The svend press is a somewhat controversial and lesser-known chest exercise. It’s mostly used as an at-home chest exercise and as an alternative chest exercise without a bench.
But what is a svend press? Well, it might look like a pressing exercise, but it’s actually a chest exercise that focuses on applying constant tension and isometrical work to your chest.
The exercise is done by taking a few plates and squeezing them together with your palms at your chest height and then slowly pushing your hands outwards while constantly pushing your hands against the plate.
There is a lot of controversy and questions about the actual effectiveness of this exercise. It’s also often disregarded as a chest exercise because of the major involvement of your shoulders.
In this exercise guide we will dwell deeper into the svend press and look at what muscles does it work, is it really effective, what are the benefits of using it, how to do it with proper form and technique, and finally we will take a look at some variations of it.
Muscles worked by the svend press
The svend press is quite an interesting and controversial exercise. Even when it comes to a simple question like what muscles does this exercise work, there are many discrepancies and different opinions.
Overall the fitness community and trainers can usually agree on two things. First, the exercise definitely will train your shoulders, and secondly, it will load your chest to some degree (if done right).
Your shoulders and especially your front deltoids will work isometrically throughout the exercise to keep your arms and the weight up and moving in a straight path.
Your chest muscles get their share of the load thanks to the constant squeezing and, by contracting your pecs for the whole exercise, most so when your arms are fully extended out. All of the work is done isometrically. And the muscle is eventually worn out by the constant tension.
Your arms will also receive their share of work because you are constantly squeezing the plates together. This affects mostly your biceps but also your triceps to a degree.
Primary muscles worked:
- Pectoral muscles (both the upper and lower pectoralis major)
- Front deltoids (Anterior deltoid muscle)
Secondary muscles worked:
- Middle deltoids
Svend press benefits
Many people have their share of doubts about the standing plate press, and there is a lot of chatter and controversy surrounding this exercise. Its overall effectiveness as a muscle builder might be doubtable, but the exercise still has a few benefits.
A good option for a home chest workout – Well, the svend chest press is quite a budget-friendly exercise meaning it doesn’t really need any special equipment. All you need is a heavy object to squeeze between your palms. Also, it’s one of the few chest exercises you can do without a bench.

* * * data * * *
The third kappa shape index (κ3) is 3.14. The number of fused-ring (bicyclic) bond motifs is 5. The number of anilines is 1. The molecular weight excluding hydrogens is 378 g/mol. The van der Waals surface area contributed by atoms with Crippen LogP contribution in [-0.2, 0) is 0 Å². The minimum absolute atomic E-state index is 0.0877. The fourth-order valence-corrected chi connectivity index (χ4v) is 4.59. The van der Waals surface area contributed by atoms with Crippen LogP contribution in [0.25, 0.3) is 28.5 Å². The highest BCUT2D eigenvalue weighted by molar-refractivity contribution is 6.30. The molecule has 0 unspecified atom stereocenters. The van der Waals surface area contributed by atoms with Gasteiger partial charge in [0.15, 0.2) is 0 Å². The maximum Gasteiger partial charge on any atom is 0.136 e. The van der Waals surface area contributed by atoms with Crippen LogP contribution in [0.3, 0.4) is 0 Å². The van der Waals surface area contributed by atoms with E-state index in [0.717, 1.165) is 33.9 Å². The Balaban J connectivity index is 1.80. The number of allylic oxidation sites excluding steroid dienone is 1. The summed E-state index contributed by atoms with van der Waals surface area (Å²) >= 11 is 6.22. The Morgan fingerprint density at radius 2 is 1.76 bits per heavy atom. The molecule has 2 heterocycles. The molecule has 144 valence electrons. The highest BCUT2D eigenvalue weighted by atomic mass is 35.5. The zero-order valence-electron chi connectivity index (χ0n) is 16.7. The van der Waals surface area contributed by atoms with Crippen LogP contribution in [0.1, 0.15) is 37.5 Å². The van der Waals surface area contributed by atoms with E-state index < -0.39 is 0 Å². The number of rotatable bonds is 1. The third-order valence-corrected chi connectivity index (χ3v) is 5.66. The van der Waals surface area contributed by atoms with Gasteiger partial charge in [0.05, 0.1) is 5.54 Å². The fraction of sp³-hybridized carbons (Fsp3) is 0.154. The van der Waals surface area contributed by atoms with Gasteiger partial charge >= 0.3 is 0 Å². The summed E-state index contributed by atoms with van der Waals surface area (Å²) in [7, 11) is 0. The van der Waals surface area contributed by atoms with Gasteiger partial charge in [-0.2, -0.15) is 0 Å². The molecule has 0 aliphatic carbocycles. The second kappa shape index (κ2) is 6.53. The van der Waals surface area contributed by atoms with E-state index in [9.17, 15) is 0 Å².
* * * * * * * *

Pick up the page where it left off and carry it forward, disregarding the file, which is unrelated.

It’s a different way to train your chest and front deltoids – Usually when we train our muscles eccentrically meaning by movement, either by pulling or pushing heavy objects. Well, the svend press trains your muscles isometrically. Basically by keeping your muscle under constant tension for a longer period of time.
Also, the svend press can be good for:
- Improving your neuromuscular communication, also known as your mind-body connection
- Fighting muscle imbalances
- Burn sets and etc
- Getting some extra blood flow going to the chest
- Overcoming a bench press plateau
As we showed above there are some benefits to the exercise but is the svend press effective? It depends a lot on the context and what you want to use it for. If you are looking for an extra chest exercise that you could do without a bench for your at-home workout routine, then maybe. If you are trying to build isometrical strength in your upper body, then yes. But if you want to build a bigger chest and effectively train your pecs, then the answer would be a definite no.
How to do the svend press
- For the first thing assemble all the required equipment. The best and most effective things to use for the exercise are two smaller-sized weight lifting plates. A single plate or a dumbbell, or even a kettlebell, can also be used.
- After you have your equipment ready assume a stance that is slightly narrower than the width of your shoulders.
- Pick up your weight next. Don’t directly grab the plates, but rather place them between your palms and squeeze them hard to keep them together.
- Next, you will have to bring the weight up to your chest with your finger pointed outwards. Hold the plates right against your chest at about the middle of it.
- Now flare your elbows a little out and raise them so they would be parallel to the ground.
- Stand tall and pull (or roll) your shoulders back and slightly squeeze your scapulae together. At the same time, push your chest a little out and up.
- Brace your core and tighten your abdominal muscles up.
- Take a deep breath in, and as you exhale, push the weight out. Keep squeezing the plates as hard as you possibly can for the entire time. Slowly push the weight directly outwards from your chest until your arms are fully extended. Hold your hands extended out for a few seconds while still squeezing the plate and contracting your pecs as hard as possible.
- Now inhale again and start to bring your hands and the weight back to your chest. Remember not to rush here, the svend press is all about keeping your pecs contracted and under tension for a longer period of time. Also, while bringing your arms back, keep squeezing the weight.
- Once you reach your chest, you can relax your chest for a second and then repeat the procedure for however many repetitions you want to perform.